Press Release Summary:
Rich Walker, AAMA President and CEO, spoke with Senator Olympia Snowe (R-ME) during their visit to Mathews Brothers Company in Belfast, Maine, on March 22. Senator Snowe discussed importance of small businesses and expressed interest in returning 25C tax credit for energy-efficient windows that expired back to the $1,500 amount. Oldest window company in U.S., Mathews Brothers produces window systems with triple-pane insulated glazing, which contributes to energy-efficient home environment.
Original Press Release:
Mathews Brothers Hosts Senator Olympia Snowe, AAMA Discusses Energy-Efficient Windows
Schaumburg, Ill. - On Tuesday, March 22, Rich Walker, AAMA president and CEO, was invited to Mathews Brothers Company in Belfast, Maine, and had the opportunity to speak with Senator Olympia Snowe (R-ME) and learn about some of the energy-efficient products that Mathews Brothers is currently producing. Mathews Brothers is the oldest window company in the U.S. and is currently producing window systems with triple-pane insulated glazing which contributes to an energy-efficient home environment.
Senator Snowe serves as the ranking member of the Committee on Small Business and Entrepreneurship, which considers proposed legislation, messages, petitions and other matters related to the Small Business Administration.
Bob Maynes, director of marketing and international sales at Mathews Brothers, reported that Senator Snowe got the opportunity during her visit to view the latest in fenestration technology. "Senator Snowe also discussed the importance of small businesses and how incentives like tax credits for energy-efficient residential upgrades benefit both small businesses as well as the national initiative of more efficient structures," Maynes says.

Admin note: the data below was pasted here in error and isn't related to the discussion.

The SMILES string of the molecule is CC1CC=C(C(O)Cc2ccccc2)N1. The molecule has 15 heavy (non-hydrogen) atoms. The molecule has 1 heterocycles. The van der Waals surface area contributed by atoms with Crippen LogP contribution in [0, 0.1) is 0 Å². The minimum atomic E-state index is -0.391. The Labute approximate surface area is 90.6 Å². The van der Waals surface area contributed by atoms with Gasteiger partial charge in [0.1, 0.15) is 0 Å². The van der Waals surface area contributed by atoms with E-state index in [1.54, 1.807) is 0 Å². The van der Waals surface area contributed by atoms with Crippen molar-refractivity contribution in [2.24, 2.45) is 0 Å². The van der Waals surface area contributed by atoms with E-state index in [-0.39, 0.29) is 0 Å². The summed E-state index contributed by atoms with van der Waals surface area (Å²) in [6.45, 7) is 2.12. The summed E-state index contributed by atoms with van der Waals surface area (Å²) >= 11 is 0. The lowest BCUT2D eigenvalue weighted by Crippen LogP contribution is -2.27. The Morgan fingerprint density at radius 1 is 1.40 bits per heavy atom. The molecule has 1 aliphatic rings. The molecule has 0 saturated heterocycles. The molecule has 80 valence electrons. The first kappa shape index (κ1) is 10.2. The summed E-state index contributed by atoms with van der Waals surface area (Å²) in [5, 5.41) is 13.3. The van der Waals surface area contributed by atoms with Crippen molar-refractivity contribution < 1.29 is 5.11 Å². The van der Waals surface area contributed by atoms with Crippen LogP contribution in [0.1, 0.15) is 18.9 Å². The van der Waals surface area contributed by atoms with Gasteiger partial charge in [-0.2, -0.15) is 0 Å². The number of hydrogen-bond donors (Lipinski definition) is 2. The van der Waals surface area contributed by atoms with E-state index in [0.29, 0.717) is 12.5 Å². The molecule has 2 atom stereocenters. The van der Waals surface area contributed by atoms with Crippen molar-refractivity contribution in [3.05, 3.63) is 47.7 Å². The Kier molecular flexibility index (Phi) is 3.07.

"As the federal government plays an increasingly large role in encouraging new technology and subsidizing efficient building products, this interaction with Senator Snowe was a valuable time to express the need for continued growth in energy-efficient fenestration products," says Walker. He reports that Senator Snowe expressed interest in returning the 25C tax credit for energy-efficient windows to the $1500 amount which expired last year, and that in the budgeting for various tax credits, the window tax credits lost out to ethanol and wind turbines in the tax extender bill that was passed in December 2010.
Walker continues, "While there is a need for across-the-board energy innovation in the U.S., window replacement is unique in that it provides immediate energy savings to homeowners and jobs and increased revenue for window manufacturers."
Maynes adds that New England has the oldest housing stock in the U.S. and, therefore, has much to gain from the tax credits which would help to fund the renovation and retrofitting of older homes.
Further meetings with the Senator's staff are planned to revisit the 25C tax credits.
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